In part 3 of our series on the 2017 Child Support Guidelines, we will be addressing child support for children between 18-23 years old and parental contribution to post-secondary educational expenses. If you would like to read about other changes, please see Part 1 – the Overview and Part 2 – Changes to Minimums of this series.
Today’s article addresses changes in the Child Support Guidelines as they apply to child support for children between 18-23 years old and parental contribution to post-secondary educational expenses. Though these are two changes that are separate and apart from each other, they are often reviewed, and determined, in conjunction with the other.
Child Support for Children Between 18-23 Years Old
Previously, the child support guidelines allowed a court to exercise its discretion in ordering support and/or college contribution after consideration of the “reason for continued residence with and dependence on the recipient [of child support], the child’s academic circumstances, living situation, the available resources of the parents, the costs of post-secondary education for the child, the availability of financial aid and the allocation of these costs, if any, between the parents.” The Guidelines noted that contribution to college costs was determined after review of the previously mentioned factors and was not presumptive, but that “If a specific college contribution is ordered, this contribution shall be considered by the Court in setting the weekly support order, if any.”
The new child support guidelines, and the calculation worksheet, now account for the age of the older children, by reducing the amount of child support for children age 18 or older by 25%. The Task Force noted that “this change balances the requirement imposed by federal regulation that all child support orders are the product of formulas established by guidelines, while also considering important factors unique to children between the ages of 18 and 23.” Understand, however, that there is nothing in the Child Support Guidelines that limits the Court’s ability to deviate from the presumptive order where it is deemed appropriate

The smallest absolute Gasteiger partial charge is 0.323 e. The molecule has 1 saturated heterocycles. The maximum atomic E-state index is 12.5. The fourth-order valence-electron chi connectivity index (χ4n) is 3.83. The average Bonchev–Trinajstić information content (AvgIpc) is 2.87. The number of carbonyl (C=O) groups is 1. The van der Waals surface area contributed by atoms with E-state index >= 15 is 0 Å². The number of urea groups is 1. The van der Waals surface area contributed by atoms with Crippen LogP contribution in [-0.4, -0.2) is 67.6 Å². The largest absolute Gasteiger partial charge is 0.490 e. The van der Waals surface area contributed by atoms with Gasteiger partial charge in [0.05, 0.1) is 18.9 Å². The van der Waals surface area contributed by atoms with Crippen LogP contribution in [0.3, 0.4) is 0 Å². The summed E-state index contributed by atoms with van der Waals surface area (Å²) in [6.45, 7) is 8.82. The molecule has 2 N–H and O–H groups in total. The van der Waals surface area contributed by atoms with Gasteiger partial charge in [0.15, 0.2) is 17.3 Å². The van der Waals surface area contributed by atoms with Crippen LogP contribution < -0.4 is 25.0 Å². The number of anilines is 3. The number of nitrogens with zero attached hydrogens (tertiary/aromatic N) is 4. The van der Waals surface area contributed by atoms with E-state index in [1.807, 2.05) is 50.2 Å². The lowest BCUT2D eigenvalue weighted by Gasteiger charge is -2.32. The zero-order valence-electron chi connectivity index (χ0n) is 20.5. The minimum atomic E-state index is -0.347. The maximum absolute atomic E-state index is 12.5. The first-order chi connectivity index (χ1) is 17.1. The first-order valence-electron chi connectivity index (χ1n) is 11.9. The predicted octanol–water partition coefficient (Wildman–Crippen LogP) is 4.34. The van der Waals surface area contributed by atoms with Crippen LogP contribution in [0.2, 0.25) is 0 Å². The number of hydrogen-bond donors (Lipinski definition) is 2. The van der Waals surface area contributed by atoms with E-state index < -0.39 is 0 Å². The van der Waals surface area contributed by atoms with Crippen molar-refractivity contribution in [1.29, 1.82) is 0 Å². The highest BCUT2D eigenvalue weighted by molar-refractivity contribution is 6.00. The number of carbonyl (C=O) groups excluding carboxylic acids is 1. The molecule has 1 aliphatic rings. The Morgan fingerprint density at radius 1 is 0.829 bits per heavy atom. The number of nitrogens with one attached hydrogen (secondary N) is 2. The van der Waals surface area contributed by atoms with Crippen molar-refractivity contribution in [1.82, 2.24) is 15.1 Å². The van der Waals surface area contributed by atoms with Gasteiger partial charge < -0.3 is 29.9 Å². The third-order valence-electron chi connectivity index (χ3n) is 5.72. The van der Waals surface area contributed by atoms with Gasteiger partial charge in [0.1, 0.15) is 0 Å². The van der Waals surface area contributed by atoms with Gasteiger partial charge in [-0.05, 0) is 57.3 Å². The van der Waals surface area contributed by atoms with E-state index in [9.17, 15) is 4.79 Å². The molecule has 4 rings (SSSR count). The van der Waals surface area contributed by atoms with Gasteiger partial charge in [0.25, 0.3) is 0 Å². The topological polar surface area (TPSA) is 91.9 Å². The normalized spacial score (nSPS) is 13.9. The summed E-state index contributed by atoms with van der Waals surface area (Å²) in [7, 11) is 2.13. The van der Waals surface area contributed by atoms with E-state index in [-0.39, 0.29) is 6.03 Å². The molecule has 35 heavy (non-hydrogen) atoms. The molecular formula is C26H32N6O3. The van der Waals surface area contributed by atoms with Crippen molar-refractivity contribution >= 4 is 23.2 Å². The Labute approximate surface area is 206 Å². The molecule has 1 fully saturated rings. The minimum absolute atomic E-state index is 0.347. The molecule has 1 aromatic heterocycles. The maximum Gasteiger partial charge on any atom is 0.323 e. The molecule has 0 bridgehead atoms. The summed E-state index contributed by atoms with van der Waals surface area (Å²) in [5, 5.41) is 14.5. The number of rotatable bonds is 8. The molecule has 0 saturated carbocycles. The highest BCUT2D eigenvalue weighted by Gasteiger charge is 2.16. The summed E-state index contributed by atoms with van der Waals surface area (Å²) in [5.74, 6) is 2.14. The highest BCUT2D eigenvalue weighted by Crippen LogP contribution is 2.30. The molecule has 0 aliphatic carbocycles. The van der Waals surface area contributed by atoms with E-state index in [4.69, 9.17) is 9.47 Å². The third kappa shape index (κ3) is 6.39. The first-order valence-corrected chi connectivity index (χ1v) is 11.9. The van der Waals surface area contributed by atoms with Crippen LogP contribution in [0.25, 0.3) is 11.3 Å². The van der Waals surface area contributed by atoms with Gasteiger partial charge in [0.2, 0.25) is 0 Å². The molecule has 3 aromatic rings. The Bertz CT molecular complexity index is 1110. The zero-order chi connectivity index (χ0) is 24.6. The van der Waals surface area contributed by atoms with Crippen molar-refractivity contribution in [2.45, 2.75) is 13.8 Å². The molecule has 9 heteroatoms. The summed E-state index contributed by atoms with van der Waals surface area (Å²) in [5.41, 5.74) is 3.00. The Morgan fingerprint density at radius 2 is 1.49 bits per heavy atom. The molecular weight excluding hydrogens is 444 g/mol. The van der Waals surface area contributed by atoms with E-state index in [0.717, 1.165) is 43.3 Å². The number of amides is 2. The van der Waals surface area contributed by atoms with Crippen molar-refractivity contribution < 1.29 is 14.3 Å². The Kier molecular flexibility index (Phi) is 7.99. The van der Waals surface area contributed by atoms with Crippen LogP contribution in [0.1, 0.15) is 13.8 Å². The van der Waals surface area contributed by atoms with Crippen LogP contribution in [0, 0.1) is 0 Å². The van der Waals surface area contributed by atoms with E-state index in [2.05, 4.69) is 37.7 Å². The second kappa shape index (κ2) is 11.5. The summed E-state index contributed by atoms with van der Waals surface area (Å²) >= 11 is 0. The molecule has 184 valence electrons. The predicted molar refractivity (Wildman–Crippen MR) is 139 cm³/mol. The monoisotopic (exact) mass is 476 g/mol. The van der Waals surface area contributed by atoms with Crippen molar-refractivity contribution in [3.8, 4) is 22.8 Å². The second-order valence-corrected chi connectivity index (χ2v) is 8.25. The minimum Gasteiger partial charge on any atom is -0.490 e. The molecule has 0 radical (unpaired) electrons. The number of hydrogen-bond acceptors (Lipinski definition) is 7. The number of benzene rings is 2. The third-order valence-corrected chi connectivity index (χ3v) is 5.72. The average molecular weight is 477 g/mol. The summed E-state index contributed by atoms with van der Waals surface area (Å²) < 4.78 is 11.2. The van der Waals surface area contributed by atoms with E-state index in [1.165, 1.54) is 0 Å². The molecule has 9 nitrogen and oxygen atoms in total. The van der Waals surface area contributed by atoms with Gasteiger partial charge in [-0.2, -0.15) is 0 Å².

Parental Contribution to Post-Secondary Educational Expenses
The 2017 Child Support Guidelines cap each parent’s court-ordered contribution to post-secondary educational expenses at 50% of the undergraduate, in-state resident costs of the University of Massachusetts-Amherst as set out in the “Published Annual College Costs Before Financial Aid” in the College Board’s Annual Survey of Colleges (this includes fees, tuition, room and board). This cap is recommended for most cases, but it is not mandatory. A Court may order a parent to contribute more than 50% of the undergraduate, in-state resident costs of the University of Massachusetts-Amherst if written findings enter that a parent has the ability to pay a higher amount. If your child(ren) were enrolled in post secondary education before the effective date of these guidelines (September 15, 2017), this does not apply. If a parent/parents are found to have an ability to pay a higher amount before the effective date of these guidelines (September 15, 2017), this does not apply.
You can find the form that will be used by the Court in its consideration here: 2017 Child Support Post Secondary Education Form
We will have one final part to this series. As always, each case is specific as to the facts. If you have individual questions about your case, please contact me to discuss your case here.